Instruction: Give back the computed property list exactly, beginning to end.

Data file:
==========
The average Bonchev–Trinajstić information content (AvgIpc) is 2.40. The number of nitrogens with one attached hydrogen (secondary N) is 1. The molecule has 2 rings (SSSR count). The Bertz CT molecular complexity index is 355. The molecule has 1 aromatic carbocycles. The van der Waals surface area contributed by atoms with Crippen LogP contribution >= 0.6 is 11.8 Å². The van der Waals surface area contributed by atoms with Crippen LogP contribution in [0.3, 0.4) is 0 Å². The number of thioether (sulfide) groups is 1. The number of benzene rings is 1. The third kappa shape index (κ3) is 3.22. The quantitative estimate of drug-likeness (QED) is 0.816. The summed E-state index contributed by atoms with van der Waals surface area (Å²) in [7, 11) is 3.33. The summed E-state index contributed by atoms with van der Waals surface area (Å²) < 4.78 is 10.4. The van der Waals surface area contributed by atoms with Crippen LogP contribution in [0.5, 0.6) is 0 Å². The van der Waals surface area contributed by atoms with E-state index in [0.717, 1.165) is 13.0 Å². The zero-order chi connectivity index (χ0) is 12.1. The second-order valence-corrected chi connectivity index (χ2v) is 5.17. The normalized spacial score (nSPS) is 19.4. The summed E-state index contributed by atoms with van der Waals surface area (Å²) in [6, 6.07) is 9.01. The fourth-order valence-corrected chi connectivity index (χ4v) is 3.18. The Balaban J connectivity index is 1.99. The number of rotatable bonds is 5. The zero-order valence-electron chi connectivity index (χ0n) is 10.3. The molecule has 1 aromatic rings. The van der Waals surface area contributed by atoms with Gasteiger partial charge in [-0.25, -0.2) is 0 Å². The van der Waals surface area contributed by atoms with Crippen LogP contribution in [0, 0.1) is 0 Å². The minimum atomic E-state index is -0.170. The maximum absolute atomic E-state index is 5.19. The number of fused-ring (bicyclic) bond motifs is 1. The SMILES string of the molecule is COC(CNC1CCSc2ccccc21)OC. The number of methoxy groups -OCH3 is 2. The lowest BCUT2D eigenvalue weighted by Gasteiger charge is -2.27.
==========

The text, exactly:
The average Bonchev–Trinajstić information content (AvgIpc) is 2.40. The number of nitrogens with one attached hydrogen (secondary N) is 1. The molecule has 2 rings (SSSR count). The Bertz CT molecular complexity index is 355. The molecule has 1 aromatic carbocycles. The van der Waals surface area contributed by atoms with Crippen LogP contribution >= 0.6 is 11.8 Å². The van der Waals surface area contributed by atoms with Crippen LogP contribution in [0.3, 0.4) is 0 Å². The number of thioether (sulfide) groups is 1. The number of benzene rings is 1. The third kappa shape index (κ3) is 3.22. The quantitative estimate of drug-likeness (QED) is 0.816. The summed E-state index contributed by atoms with van der Waals surface area (Å²) in [7, 11) is 3.33. The summed E-state index contributed by atoms with van der Waals surface area (Å²) < 4.78 is 10.4. The van der Waals surface area contributed by atoms with Crippen LogP contribution in [0.5, 0.6) is 0 Å². The van der Waals surface area contributed by atoms with E-state index in [0.717, 1.165) is 13.0 Å². The zero-order chi connectivity index (χ0) is 12.1. The second-order valence-corrected chi connectivity index (χ2v) is 5.17. The normalized spacial score (nSPS) is 19.4. The summed E-state index contributed by atoms with van der Waals surface area (Å²) in [6, 6.07) is 9.01. The fourth-order valence-corrected chi connectivity index (χ4v) is 3.18. The Balaban J connectivity index is 1.99. The number of rotatable bonds is 5. The zero-order valence-electron chi connectivity index (χ0n) is 10.3. The molecule has 1 aromatic rings. The van der Waals surface area contributed by atoms with Gasteiger partial charge in [-0.25, -0.2) is 0 Å². The van der Waals surface area contributed by atoms with Crippen LogP contribution in [0, 0.1) is 0 Å². The minimum atomic E-state index is -0.170. The maximum absolute atomic E-state index is 5.19. The number of fused-ring (bicyclic) bond motifs is 1. The SMILES string of the molecule is COC(CNC1CCSc2ccccc21)OC. The number of methoxy groups -OCH3 is 2. The lowest BCUT2D eigenvalue weighted by Gasteiger charge is -2.27.